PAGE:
1. Dave S says:

    As you know, since the inception of IHOP, 15+ years ago, there has been a growing group of musicians who are fans of “spontaneous worship”, and who weave that into their worship sets. There’s obviously a strong “upside” to it, which is why they do it. But there’s a flip side, too: it can be very hard to “follow” if you’re in the “congregation”. There are no words on the screen. There are no words from memory. And the little “choruses” keep changing all the time. And worse of all, due to the difficulty of doing it (for the musicians) oftentimes the actual lyrics are either trite, or questionable in doctrine (!!) .

    But again, even if the words are dead-set-right-on, it’s almost impossible to participate as a congregation member. Oh well. I guess it just means it’s time to *dance*. 🙂

  2. sweetjoey says:

    as a seasoned veteran of the bass and currently serving in the local church I have a few comments-
    as a musician, I believe to make good music, you have to serve the song; if this is done, all of the above criteria is met.
    taste, execution and sensitivity are the big three in praise and worship. sadly, they aren’t employed as much as they should be.
    as a listener, I struggle with being distracted by inappropriate cymbal smashes, unnecessary drum fills, wrong style for the song etc. nothing is worse than a classic carol/hymn butchered by a band because the drummer didn’t know to play it in 12/8.
    as a player, I need to worship the Lord on my instrument; it is how I express myself in ways that cannot be uttered. I have to move around and be free. I am not performing, but I will likely be the one moving around the most and this isn’t wrong.
    high quality P&W musicians are rare in numbers.
    it takes a certain player who ‘gets ‘ it.
    I am convinced that to the degree of these three things are employed in P&W, is the degree God will move.(not the only reasons); a spirit of excellence needs to be the standard in churches; even in volunteer situations.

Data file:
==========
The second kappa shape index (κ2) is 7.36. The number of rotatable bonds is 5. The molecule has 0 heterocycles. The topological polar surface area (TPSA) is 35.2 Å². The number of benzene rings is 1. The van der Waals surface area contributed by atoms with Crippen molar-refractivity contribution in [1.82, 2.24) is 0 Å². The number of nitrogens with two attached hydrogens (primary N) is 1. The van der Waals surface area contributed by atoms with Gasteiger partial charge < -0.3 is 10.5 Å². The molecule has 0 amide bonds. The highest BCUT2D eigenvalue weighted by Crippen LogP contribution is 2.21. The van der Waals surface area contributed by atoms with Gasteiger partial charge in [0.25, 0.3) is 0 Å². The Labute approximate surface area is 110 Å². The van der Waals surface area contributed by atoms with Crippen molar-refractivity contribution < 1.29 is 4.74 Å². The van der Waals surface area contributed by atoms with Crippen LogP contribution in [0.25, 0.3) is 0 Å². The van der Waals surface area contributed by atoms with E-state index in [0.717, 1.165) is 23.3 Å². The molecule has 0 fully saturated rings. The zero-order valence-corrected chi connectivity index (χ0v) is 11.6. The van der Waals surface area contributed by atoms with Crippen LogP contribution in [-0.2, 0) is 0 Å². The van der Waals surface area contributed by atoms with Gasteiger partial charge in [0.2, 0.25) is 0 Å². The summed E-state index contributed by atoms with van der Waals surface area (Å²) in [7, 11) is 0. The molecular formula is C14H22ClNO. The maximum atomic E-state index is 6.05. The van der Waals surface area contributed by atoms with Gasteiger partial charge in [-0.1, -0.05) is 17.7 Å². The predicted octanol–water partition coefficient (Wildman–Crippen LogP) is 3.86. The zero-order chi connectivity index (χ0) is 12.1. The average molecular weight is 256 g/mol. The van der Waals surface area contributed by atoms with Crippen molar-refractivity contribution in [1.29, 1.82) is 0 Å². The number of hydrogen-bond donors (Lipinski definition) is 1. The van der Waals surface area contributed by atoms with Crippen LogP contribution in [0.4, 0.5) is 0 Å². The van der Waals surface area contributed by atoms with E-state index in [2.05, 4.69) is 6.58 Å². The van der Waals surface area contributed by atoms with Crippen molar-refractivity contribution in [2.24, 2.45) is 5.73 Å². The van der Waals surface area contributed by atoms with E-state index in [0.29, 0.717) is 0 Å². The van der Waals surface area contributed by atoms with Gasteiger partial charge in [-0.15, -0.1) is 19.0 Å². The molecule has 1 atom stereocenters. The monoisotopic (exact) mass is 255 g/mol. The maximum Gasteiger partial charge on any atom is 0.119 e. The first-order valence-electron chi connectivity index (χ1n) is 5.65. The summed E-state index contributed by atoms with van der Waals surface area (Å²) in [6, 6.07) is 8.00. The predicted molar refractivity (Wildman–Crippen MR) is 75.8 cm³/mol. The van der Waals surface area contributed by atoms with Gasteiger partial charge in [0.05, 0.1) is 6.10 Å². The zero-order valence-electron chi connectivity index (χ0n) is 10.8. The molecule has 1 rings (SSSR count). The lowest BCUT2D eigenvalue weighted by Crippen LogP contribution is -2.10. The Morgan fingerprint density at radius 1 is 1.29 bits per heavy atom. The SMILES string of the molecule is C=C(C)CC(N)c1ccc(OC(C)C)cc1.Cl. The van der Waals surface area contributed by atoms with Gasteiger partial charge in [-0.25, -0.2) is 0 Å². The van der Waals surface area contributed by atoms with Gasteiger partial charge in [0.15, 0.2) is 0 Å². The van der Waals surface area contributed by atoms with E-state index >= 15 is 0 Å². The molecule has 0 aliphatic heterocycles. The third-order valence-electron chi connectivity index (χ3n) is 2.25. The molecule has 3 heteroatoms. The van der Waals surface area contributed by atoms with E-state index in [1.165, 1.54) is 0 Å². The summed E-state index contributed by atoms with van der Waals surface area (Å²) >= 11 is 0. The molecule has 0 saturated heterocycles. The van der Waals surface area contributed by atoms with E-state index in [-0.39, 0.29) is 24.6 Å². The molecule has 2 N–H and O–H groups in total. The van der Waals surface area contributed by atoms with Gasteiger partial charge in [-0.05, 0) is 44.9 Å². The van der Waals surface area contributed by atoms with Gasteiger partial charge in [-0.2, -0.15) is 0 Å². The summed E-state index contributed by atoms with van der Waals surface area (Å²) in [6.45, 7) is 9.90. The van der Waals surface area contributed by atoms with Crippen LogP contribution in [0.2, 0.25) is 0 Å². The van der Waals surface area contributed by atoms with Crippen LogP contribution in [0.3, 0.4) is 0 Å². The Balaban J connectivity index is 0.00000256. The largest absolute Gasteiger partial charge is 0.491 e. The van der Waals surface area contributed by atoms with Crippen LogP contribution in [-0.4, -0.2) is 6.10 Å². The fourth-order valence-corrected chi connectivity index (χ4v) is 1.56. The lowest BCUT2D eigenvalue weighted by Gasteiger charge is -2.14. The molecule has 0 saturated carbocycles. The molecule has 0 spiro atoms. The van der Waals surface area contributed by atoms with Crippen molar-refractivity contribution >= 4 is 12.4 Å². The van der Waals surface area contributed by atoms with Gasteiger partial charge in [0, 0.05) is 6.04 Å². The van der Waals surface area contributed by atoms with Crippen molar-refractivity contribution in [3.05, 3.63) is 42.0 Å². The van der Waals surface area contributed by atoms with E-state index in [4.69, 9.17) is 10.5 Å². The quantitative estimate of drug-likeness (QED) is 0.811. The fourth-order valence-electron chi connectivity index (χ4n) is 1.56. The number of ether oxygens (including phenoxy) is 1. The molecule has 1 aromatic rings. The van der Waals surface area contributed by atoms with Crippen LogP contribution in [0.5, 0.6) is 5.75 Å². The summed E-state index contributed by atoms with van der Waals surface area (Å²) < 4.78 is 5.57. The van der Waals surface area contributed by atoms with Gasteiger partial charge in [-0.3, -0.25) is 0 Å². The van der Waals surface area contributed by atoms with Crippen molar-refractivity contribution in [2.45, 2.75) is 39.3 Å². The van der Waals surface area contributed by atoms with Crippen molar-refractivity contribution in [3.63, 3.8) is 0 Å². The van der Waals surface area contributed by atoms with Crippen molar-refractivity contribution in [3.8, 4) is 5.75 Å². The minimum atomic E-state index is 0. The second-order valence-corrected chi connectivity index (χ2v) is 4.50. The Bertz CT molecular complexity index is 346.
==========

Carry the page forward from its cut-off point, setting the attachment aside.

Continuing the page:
I could be wrong, but I feel strongly about this.
    we are created in the image of God. we are higher than angels. we should be making the best music in the universe as humans.
    i believe the best music heard in heaven is the best music made by us here and now.

  3. jschlue2 says:

    While there are good things to be taken away from this article, here are a few observations.

    While worship should not be all about the band, it’s not all about the congregation either. There are a wide variety of people in every congregation, and the fact is, some sing loudly, some sing softly, and some don’t sing at all. Whether or not the congregation can hear each other is not the point of worship. In fact, in the times I’ve been most deeply in worship I’ve not been aware of the rest of the congregation at all, or at least not to the point that I care if I can hear them. Our attention needs to be on the Lord, and not on what the guy next to us is doing (or not doing). Depending upon how the worship is flowing, there are times when it’s nice to have the music more subdued, but there are also times when I like to “feel” it in my body.

    As far as the congregation being able to sing along, I agree that most times that’s a good thing. However, there are also times when it’s also nice to just be able to listen to a song that may not be the easiest to sing along with, but it certainly can still be used to worship to. The same idea can also apply to those times when the band goes into an instrumental section. As long as they do it with the right heart and not just to show off, it can be a very power time of worship as well.

    As far as the skill level and “performance” ability of the band, I agree that worship is not a performance – per se. However, we are admonished by Scripture that our playing and singing is to be done skillfully. While that mean different things for different skill levels of musicians and singers, we should all strive to play and sing the very best we can. In that sense it would be assumed, I would think, that we should put forth a “performance level” effort, in keeping with the level of our ability.

    • sweetjoey says:

      I agree-
      when I am playing bass up there, I don’t even know what is going on in the sanctuary. there could be people lying prostrate in front of me and I wouldn’t be able to tell you who it was after the service. I am very focussed on what is going on musically and maybe a little hyper-sensitive even.
      the only time I really pay attention to the people is during the altar call.

      • jschlue2 says:

        Nice to hear from a fellow bass player!

        • SuzyQ says:

          Bravo!!! Well written.

          I recently attended a large well-known local church and grieved as I observed not even 1/4 of the congregation joining in to words of relatively new songs displayed on the wall, to the sound of a keyboard and drums, but stood gazing around as we all stood for approximately one hour. My mind went back to when that whole congregation stood singing familiar hymns & choruses in unison in the presence of The Master.